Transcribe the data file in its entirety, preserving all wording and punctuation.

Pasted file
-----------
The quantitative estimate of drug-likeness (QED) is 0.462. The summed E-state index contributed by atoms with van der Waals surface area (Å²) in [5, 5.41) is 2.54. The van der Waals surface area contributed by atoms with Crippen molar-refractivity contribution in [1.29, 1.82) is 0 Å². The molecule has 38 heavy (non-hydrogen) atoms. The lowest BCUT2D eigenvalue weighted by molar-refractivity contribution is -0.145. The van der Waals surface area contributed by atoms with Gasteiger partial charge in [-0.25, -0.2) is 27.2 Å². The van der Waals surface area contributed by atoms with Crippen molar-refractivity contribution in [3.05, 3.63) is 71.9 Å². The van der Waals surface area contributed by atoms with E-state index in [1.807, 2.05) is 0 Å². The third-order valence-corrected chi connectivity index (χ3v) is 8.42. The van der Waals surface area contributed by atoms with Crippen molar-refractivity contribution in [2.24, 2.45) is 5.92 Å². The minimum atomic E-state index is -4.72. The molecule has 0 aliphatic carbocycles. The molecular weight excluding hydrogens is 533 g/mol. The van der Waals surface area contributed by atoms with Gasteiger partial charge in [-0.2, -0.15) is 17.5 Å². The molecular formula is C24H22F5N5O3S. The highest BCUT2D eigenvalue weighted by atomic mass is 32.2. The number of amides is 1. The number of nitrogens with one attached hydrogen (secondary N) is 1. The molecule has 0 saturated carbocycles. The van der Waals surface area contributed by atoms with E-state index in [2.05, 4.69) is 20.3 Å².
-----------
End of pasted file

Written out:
The quantitative estimate of drug-likeness (QED) is 0.462. The summed E-state index contributed by atoms with van der Waals surface area (Å²) in [5, 5.41) is 2.54. The van der Waals surface area contributed by atoms with Crippen molar-refractivity contribution in [1.29, 1.82) is 0 Å². The molecule has 38 heavy (non-hydrogen) atoms. The lowest BCUT2D eigenvalue weighted by molar-refractivity contribution is -0.145. The van der Waals surface area contributed by atoms with Gasteiger partial charge in [-0.25, -0.2) is 27.2 Å². The van der Waals surface area contributed by atoms with Crippen molar-refractivity contribution in [3.05, 3.63) is 71.9 Å². The van der Waals surface area contributed by atoms with E-state index in [1.807, 2.05) is 0 Å². The third-order valence-corrected chi connectivity index (χ3v) is 8.42. The van der Waals surface area contributed by atoms with Crippen molar-refractivity contribution in [2.24, 2.45) is 5.92 Å². The minimum atomic E-state index is -4.72. The molecule has 0 aliphatic carbocycles. The molecular weight excluding hydrogens is 533 g/mol. The van der Waals surface area contributed by atoms with Gasteiger partial charge in [-0.2, -0.15) is 17.5 Å². The molecular formula is C24H22F5N5O3S. The highest BCUT2D eigenvalue weighted by atomic mass is 32.2. The number of amides is 1. The number of nitrogens with one attached hydrogen (secondary N) is 1. The molecule has 0 saturated carbocycles. The van der Waals surface area contributed by atoms with E-state index in [2.05, 4.69) is 20.3 Å².